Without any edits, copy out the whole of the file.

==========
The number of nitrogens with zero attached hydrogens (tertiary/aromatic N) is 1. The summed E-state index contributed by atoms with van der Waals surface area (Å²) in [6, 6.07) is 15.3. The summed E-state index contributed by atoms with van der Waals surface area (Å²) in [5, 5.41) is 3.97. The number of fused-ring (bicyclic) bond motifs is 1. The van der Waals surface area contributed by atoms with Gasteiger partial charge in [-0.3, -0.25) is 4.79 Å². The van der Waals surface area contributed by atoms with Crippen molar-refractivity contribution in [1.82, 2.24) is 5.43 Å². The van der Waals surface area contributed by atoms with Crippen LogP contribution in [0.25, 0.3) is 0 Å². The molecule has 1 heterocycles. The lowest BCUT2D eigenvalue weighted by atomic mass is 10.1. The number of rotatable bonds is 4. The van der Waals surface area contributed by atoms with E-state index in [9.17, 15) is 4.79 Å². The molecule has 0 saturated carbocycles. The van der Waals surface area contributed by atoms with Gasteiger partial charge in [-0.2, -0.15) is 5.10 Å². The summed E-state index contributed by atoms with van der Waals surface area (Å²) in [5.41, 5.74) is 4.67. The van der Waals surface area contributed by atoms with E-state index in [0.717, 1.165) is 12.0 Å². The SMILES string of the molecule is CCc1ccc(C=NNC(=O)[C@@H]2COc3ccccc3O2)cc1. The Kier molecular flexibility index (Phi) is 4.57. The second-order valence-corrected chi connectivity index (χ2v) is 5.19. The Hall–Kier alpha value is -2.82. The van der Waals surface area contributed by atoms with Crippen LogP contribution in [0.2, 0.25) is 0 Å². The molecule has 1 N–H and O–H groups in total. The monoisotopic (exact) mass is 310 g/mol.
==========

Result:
The number of nitrogens with zero attached hydrogens (tertiary/aromatic N) is 1. The summed E-state index contributed by atoms with van der Waals surface area (Å²) in [6, 6.07) is 15.3. The summed E-state index contributed by atoms with van der Waals surface area (Å²) in [5, 5.41) is 3.97. The number of fused-ring (bicyclic) bond motifs is 1. The van der Waals surface area contributed by atoms with Gasteiger partial charge in [-0.3, -0.25) is 4.79 Å². The van der Waals surface area contributed by atoms with Crippen molar-refractivity contribution in [1.82, 2.24) is 5.43 Å². The van der Waals surface area contributed by atoms with Crippen LogP contribution in [0.25, 0.3) is 0 Å². The molecule has 1 heterocycles. The lowest BCUT2D eigenvalue weighted by atomic mass is 10.1. The number of rotatable bonds is 4. The van der Waals surface area contributed by atoms with E-state index in [9.17, 15) is 4.79 Å². The molecule has 0 saturated carbocycles. The van der Waals surface area contributed by atoms with Gasteiger partial charge in [-0.2, -0.15) is 5.10 Å². The summed E-state index contributed by atoms with van der Waals surface area (Å²) in [5.41, 5.74) is 4.67. The van der Waals surface area contributed by atoms with E-state index in [0.717, 1.165) is 12.0 Å². The SMILES string of the molecule is CCc1ccc(C=NNC(=O)[C@@H]2COc3ccccc3O2)cc1. The Kier molecular flexibility index (Phi) is 4.57. The second-order valence-corrected chi connectivity index (χ2v) is 5.19. The Hall–Kier alpha value is -2.82. The van der Waals surface area contributed by atoms with Crippen LogP contribution in [0.2, 0.25) is 0 Å². The molecule has 1 N–H and O–H groups in total. The monoisotopic (exact) mass is 310 g/mol.